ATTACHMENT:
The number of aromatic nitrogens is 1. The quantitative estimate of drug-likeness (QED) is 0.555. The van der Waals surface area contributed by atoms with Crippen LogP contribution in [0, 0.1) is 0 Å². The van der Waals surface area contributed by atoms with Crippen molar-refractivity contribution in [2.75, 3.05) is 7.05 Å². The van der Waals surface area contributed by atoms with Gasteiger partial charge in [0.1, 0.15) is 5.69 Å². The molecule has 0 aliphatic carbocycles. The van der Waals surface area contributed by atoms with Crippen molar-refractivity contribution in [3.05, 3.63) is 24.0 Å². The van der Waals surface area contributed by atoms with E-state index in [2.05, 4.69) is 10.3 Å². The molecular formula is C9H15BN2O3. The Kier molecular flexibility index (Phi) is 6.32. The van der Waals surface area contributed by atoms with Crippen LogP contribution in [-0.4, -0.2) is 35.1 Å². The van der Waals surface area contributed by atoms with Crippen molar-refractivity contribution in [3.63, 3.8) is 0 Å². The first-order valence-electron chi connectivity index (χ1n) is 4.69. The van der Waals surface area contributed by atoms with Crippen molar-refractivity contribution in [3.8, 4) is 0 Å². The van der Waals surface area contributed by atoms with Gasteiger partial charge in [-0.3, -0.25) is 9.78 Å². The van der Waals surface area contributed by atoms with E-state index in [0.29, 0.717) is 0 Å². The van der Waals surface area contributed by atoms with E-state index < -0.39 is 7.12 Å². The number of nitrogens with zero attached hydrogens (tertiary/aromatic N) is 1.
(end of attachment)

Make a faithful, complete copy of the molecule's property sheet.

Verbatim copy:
The number of aromatic nitrogens is 1. The quantitative estimate of drug-likeness (QED) is 0.555. The van der Waals surface area contributed by atoms with Crippen LogP contribution in [0, 0.1) is 0 Å². The van der Waals surface area contributed by atoms with Crippen molar-refractivity contribution in [2.75, 3.05) is 7.05 Å². The van der Waals surface area contributed by atoms with Gasteiger partial charge in [0.1, 0.15) is 5.69 Å². The molecule has 0 aliphatic carbocycles. The van der Waals surface area contributed by atoms with Crippen molar-refractivity contribution in [3.05, 3.63) is 24.0 Å². The van der Waals surface area contributed by atoms with E-state index in [2.05, 4.69) is 10.3 Å². The molecular formula is C9H15BN2O3. The Kier molecular flexibility index (Phi) is 6.32. The van der Waals surface area contributed by atoms with Crippen LogP contribution in [-0.4, -0.2) is 35.1 Å². The van der Waals surface area contributed by atoms with Crippen molar-refractivity contribution in [3.63, 3.8) is 0 Å². The first-order valence-electron chi connectivity index (χ1n) is 4.69. The van der Waals surface area contributed by atoms with Crippen molar-refractivity contribution in [3.8, 4) is 0 Å². The van der Waals surface area contributed by atoms with Gasteiger partial charge in [-0.3, -0.25) is 9.78 Å². The van der Waals surface area contributed by atoms with E-state index in [0.29, 0.717) is 0 Å². The van der Waals surface area contributed by atoms with E-state index < -0.39 is 7.12 Å². The number of nitrogens with zero attached hydrogens (tertiary/aromatic N) is 1.